There is something about speaking with older people that has always captivated me even when I was a child. It's true that the more years a person adds to his life, he also gains more wisdom, stories to tell, experiences to share and practical advice to give. It's like shedding off what is unnecessary and just going back to basics, what's important and what is genuinely good. In Italy, one of my favorite topics in speaking with them is food. The advice they share sheds light to what was good hundreds of years ago (even before their time) and still good until now.
It starts with the phrase "Once upon a time" when they want to speak about their favorite food when they were young, what their mothers or grandmothers used to prepare in the kitchen. I heard so many stories reminiscing about childhood, the food they ate and the aromas that they associate with them. Like once, we took home a loaf of bread that was prepared using the very old way and when my husband's Mom caught a whiff of it, she smiled and said that it reminded her of the smell of bread when she was young.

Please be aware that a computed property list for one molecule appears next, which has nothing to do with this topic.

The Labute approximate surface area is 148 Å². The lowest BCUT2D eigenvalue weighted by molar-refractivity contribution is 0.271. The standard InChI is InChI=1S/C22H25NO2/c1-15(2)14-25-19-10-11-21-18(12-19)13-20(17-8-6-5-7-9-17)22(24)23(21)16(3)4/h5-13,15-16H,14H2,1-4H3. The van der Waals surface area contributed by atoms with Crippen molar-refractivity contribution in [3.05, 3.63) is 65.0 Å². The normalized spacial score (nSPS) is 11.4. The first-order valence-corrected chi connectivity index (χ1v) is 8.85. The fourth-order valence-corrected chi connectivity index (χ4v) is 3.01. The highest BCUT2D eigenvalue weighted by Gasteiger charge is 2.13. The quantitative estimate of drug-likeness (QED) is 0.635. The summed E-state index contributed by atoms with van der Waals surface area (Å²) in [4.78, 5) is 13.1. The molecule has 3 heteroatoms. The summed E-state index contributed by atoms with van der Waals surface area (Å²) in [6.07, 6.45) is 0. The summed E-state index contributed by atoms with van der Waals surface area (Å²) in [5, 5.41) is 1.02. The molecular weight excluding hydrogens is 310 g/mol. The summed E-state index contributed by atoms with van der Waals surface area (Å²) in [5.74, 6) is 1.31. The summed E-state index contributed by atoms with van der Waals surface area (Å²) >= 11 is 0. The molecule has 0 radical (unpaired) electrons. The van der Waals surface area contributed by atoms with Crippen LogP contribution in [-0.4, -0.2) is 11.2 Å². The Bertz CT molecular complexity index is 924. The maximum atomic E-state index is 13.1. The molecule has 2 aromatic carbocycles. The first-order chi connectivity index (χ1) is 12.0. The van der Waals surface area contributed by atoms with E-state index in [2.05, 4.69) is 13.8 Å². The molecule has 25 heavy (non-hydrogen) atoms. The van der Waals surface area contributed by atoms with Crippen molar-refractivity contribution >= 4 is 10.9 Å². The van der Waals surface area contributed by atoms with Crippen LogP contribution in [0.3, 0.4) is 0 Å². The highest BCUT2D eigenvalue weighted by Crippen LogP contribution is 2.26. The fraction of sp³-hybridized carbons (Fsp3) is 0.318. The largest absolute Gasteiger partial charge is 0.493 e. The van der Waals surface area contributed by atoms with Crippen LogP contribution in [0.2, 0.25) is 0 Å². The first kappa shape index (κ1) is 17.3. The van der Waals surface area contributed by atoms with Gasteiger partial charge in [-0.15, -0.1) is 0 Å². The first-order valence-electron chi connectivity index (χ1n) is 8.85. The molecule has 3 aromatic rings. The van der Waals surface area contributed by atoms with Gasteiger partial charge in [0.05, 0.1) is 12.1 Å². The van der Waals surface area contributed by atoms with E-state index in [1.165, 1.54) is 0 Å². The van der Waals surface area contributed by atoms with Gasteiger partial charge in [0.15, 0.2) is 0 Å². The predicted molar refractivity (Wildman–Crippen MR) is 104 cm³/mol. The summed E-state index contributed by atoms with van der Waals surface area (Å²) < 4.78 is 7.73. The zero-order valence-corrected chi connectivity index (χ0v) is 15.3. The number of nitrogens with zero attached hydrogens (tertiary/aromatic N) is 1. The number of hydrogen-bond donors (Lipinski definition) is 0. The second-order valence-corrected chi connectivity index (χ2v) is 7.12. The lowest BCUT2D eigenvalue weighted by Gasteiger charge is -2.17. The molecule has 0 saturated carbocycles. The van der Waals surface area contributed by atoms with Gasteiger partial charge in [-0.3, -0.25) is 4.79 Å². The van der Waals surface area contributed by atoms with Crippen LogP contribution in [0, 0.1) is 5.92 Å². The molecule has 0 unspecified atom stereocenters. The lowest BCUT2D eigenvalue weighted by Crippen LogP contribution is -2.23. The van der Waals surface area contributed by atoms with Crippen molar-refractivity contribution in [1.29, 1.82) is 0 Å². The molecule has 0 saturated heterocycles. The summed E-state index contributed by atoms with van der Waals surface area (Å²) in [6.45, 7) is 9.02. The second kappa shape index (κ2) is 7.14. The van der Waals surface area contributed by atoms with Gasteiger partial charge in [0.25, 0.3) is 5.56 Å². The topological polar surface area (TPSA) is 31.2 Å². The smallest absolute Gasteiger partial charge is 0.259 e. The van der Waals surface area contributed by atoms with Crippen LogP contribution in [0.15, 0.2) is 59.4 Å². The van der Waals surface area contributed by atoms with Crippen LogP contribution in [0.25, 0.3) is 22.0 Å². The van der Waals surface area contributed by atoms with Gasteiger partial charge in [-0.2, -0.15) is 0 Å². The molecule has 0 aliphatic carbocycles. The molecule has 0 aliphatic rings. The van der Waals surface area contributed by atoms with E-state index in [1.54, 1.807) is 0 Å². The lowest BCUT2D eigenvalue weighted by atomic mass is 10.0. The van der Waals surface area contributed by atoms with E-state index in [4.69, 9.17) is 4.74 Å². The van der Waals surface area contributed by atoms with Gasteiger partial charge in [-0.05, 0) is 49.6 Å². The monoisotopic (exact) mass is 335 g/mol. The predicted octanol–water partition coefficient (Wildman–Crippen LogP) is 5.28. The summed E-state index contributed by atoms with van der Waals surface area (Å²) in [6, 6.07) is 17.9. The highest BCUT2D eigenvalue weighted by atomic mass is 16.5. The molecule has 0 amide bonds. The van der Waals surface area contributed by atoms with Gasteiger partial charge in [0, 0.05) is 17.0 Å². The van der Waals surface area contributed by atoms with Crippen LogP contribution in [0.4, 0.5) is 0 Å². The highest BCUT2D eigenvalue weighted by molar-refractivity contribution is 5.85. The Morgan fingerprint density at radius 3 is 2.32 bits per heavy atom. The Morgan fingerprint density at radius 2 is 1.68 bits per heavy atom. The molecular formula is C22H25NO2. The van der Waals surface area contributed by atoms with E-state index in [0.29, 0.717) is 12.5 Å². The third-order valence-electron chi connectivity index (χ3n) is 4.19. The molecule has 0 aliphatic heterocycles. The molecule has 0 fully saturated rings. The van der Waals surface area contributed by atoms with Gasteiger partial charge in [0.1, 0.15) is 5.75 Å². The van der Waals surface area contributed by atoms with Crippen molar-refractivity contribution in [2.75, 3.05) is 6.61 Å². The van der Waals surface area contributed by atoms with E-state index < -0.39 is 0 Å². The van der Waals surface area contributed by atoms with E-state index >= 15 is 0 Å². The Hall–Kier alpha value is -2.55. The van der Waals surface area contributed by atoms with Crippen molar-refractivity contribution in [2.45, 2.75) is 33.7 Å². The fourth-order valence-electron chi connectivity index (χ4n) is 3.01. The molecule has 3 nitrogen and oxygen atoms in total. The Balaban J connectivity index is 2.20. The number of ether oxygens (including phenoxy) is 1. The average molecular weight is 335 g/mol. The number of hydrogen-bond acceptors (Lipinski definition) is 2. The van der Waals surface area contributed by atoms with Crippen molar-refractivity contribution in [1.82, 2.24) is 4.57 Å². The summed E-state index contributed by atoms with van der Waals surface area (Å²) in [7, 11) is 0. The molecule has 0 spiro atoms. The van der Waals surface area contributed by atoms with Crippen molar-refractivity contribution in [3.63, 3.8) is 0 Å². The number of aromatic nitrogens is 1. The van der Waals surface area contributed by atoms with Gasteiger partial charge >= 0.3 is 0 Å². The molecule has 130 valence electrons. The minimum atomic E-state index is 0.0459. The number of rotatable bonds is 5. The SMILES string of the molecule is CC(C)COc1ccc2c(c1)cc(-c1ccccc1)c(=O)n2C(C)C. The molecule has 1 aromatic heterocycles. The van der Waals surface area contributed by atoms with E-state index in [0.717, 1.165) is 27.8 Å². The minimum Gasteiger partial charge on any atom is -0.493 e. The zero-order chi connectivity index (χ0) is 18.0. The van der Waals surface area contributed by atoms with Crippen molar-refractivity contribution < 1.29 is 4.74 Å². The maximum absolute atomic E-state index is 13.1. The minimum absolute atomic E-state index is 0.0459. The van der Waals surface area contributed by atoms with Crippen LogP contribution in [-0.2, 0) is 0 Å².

Sicily is one of my favorite Italian regions to visit, not only for the beautiful places to see but also for the excellent food and wine that they produce. Oh, yes, also because my husband's family originated from there and we visit his relatives sometimes. When one of his aunts went to Sicily recently and asked us what we wanted from there, I only had a couple of wishes. The local bread from their town and the ground sun-dried tomatoes called capuliatu. I swear, my appetite grew and grew until I finally had it on our kitchen table. And because it is not spring yet, it was even hard to find fresh basil leaves or plants. I am usually against off-season produce but at times you appreciate that they are there.
This very simple bruschetta is amazingly good when it is lightly toasted or sometimes, not even toasted, drizzled with extra virgin olive oil (has to be a good one), the capuliatu and fresh basil leaves.
More Sicilian Recipes:
Bruschetta con Capuliatu e Basilico (Bruschetta with Sicilian Sun-Dried Tomatoes & Basil)
- Bread, sliced
- Extra virgin olive oil
- Capuliatu (if you can't find it, just ground some sun-dried tomatoes)
- Fresh basil, torn
- Toast the bread on a grill, griddle, saucepan or toaster. You can also go without toasting the bread.
- Drizzle the bread with extra virgin olive oil then sprinkle the capuliatu and basil.